Which Ox Caused the Damage

Bava Kama (3:11) | Yisrael Bankier | 5 years ago

The Mishnah (3:11) deals with cases of damage, where the cause was disputed. The common ruling is based on the principle of "ha'mitzi mechaveiro alav ha'raaya" – the burden of proof rests on the one attempting to extract the funds. One case is where one of two oxen own by one person, pursued, gored and killed another. Recall that in the case of an ox that is defined as tam – does not have a history of goring – that the owner must pay half the value of the damage caused, and the compensation is taken from the value of the ox that caused the damage. In this case the owner of the ox that was killed claims it was the more expensive of the two that caused the damage, to maximise his compensation. The owner of the two oxen however claims it was cheaper of the two. As explained, the owner of the ox that was killed must prove it was the more expensive of the two otherwise he can only be paid to the value of the cheap of the two oxen.

The Rambam (Hilchot Nezikin 9:1) rules that in a case like our Mishnah's, if there were witnesses that saw the attack but are unsure which ox caused the damage, the mazik (owner of the ox that caused the damage) would be required to make a shevua (oath). This is because the owner is admitting to part of the claim that was made against him, The Raavad comments that that would only be true if one ox was a mu'ad (the owner had been warned after each of the three previous goring incidents) and the other a tam. This is because if the mu'ad caused the damage, then there is a lien on all the mazik's property to pay for the damage. By admitting that it was the tam, it is considered a partial admission. If however, as we explained above, both oxen were each a tam, then the Raavad maintains that the claim that the small ox caused the damage is not considered a partial admission. The Maggid Mishneh however disagrees. He argues that since there were witnesses, there exists an obligation to pay. We need to understand the positions of the Raavad and Magid Mishneh.

The Shach (ChM 400:6) finds the Maggid Mishneh difficult. The payment required in the case of a tam is defined as a kenas (fine) and not mamon (compensation). Considering that when one admits to a fine (in the absence of witnesses) that they are exempt from paying it, a shevuah in the case where each ox was a tam should not be required since once the owner admits he is exempt from payment.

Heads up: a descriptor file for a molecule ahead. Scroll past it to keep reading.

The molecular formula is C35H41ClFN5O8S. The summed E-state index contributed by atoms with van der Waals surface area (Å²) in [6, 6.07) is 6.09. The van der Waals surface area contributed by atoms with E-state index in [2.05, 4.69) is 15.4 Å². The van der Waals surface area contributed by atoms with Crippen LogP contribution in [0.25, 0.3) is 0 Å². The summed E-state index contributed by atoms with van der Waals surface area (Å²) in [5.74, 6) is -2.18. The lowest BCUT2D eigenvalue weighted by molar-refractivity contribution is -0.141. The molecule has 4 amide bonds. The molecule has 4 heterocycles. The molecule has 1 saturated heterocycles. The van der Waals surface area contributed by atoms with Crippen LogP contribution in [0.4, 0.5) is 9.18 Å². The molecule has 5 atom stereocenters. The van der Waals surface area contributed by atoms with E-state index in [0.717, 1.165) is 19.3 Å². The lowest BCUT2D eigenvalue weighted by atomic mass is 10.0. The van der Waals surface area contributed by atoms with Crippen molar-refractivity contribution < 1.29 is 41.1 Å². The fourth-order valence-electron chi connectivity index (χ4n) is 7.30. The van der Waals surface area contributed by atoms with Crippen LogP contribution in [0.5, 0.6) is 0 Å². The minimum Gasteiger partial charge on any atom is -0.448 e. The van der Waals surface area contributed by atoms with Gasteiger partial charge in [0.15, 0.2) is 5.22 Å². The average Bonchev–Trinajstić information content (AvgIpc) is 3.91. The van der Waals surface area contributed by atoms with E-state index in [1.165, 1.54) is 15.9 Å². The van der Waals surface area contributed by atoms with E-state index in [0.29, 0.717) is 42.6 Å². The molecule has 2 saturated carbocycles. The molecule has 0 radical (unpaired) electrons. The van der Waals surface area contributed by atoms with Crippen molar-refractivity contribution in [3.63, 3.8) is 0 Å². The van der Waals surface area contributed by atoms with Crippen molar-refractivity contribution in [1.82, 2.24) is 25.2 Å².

The Ketzot (400:1) cites the Tumim (88:11) that defends the Magid Mishneh. He answers that since there were witnesses to the damage, this case would not considered as admitting to a kenas but rather admission to a payment. The Tumim compares this case to a bankrupt individual that stole, was caught and was required to pay double (as a kenas). If the thief, then revealed that he has hidden assets, that would certainly not be considered as admitting to a fine. In this case also, the Torah obligated the owner with paying for half of the damage caused. In other words, there is no question regarding the obligation and value of the kenas. The Torah however said that the payment must come from the ox that caused the damage. If its value is less than the damage caused, then the owner of the ox that was killed loses that difference. Consequently, the "admission" in this case should only be considered as directing us to the source of the funds.

The Ketzot however disagrees. In the case of the thief, even if the thief was indeed bankrupt, if the funds eventually become available the obligation still exists. In the case of a tam, the funds can only be extracted from the ox that caused the damage and no other property. Without identifying the ox, there is no obligation. Consequently, in support of the Shach, once the owner identifies the ox that caused the damage, it would be considered as if he incriminated himself, admitting to the knas and thereby exempt.


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